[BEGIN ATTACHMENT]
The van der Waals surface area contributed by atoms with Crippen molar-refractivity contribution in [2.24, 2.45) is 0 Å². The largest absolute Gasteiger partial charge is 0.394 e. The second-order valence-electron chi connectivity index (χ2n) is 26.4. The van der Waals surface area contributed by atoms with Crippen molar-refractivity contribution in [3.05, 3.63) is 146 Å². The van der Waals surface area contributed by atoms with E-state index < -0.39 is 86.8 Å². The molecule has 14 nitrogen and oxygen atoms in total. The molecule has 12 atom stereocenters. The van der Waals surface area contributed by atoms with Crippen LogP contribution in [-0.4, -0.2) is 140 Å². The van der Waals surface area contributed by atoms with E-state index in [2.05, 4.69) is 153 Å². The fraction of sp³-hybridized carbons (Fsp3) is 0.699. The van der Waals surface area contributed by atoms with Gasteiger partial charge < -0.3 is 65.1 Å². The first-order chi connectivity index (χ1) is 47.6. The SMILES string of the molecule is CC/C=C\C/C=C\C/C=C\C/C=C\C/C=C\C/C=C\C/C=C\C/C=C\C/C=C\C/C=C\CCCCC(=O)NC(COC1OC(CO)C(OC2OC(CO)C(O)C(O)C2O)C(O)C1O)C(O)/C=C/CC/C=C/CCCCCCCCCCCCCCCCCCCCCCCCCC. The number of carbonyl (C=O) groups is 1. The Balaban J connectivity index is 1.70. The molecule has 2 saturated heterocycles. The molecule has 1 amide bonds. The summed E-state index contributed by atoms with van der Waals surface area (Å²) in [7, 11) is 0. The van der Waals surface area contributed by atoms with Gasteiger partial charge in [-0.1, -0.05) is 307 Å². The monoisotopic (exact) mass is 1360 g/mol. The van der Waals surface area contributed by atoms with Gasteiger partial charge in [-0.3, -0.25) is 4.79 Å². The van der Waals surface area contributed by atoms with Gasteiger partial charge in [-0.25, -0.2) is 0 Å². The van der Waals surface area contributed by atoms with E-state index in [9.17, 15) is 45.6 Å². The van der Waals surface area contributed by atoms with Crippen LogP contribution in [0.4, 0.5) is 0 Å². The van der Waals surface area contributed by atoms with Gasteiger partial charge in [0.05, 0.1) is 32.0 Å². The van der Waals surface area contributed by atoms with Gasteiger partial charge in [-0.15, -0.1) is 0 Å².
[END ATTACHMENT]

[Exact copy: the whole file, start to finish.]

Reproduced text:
The van der Waals surface area contributed by atoms with Crippen molar-refractivity contribution in [2.24, 2.45) is 0 Å². The largest absolute Gasteiger partial charge is 0.394 e. The second-order valence-electron chi connectivity index (χ2n) is 26.4. The van der Waals surface area contributed by atoms with Crippen molar-refractivity contribution in [3.05, 3.63) is 146 Å². The van der Waals surface area contributed by atoms with E-state index < -0.39 is 86.8 Å². The molecule has 14 nitrogen and oxygen atoms in total. The molecule has 12 atom stereocenters. The van der Waals surface area contributed by atoms with Crippen LogP contribution in [-0.4, -0.2) is 140 Å². The van der Waals surface area contributed by atoms with E-state index in [2.05, 4.69) is 153 Å². The fraction of sp³-hybridized carbons (Fsp3) is 0.699. The van der Waals surface area contributed by atoms with Gasteiger partial charge < -0.3 is 65.1 Å². The first-order chi connectivity index (χ1) is 47.6. The SMILES string of the molecule is CC/C=C\C/C=C\C/C=C\C/C=C\C/C=C\C/C=C\C/C=C\C/C=C\C/C=C\C/C=C\CCCCC(=O)NC(COC1OC(CO)C(OC2OC(CO)C(O)C(O)C2O)C(O)C1O)C(O)/C=C/CC/C=C/CCCCCCCCCCCCCCCCCCCCCCCCCC. The number of carbonyl (C=O) groups is 1. The Balaban J connectivity index is 1.70. The molecule has 2 saturated heterocycles. The molecule has 1 amide bonds. The summed E-state index contributed by atoms with van der Waals surface area (Å²) in [7, 11) is 0. The van der Waals surface area contributed by atoms with Gasteiger partial charge in [-0.1, -0.05) is 307 Å². The monoisotopic (exact) mass is 1360 g/mol. The van der Waals surface area contributed by atoms with Gasteiger partial charge in [-0.3, -0.25) is 4.79 Å². The van der Waals surface area contributed by atoms with Gasteiger partial charge in [-0.25, -0.2) is 0 Å². The van der Waals surface area contributed by atoms with E-state index in [9.17, 15) is 45.6 Å². The van der Waals surface area contributed by atoms with Crippen LogP contribution in [0.4, 0.5) is 0 Å². The van der Waals surface area contributed by atoms with Gasteiger partial charge in [0.05, 0.1) is 32.0 Å². The van der Waals surface area contributed by atoms with Gasteiger partial charge in [-0.15, -0.1) is 0 Å².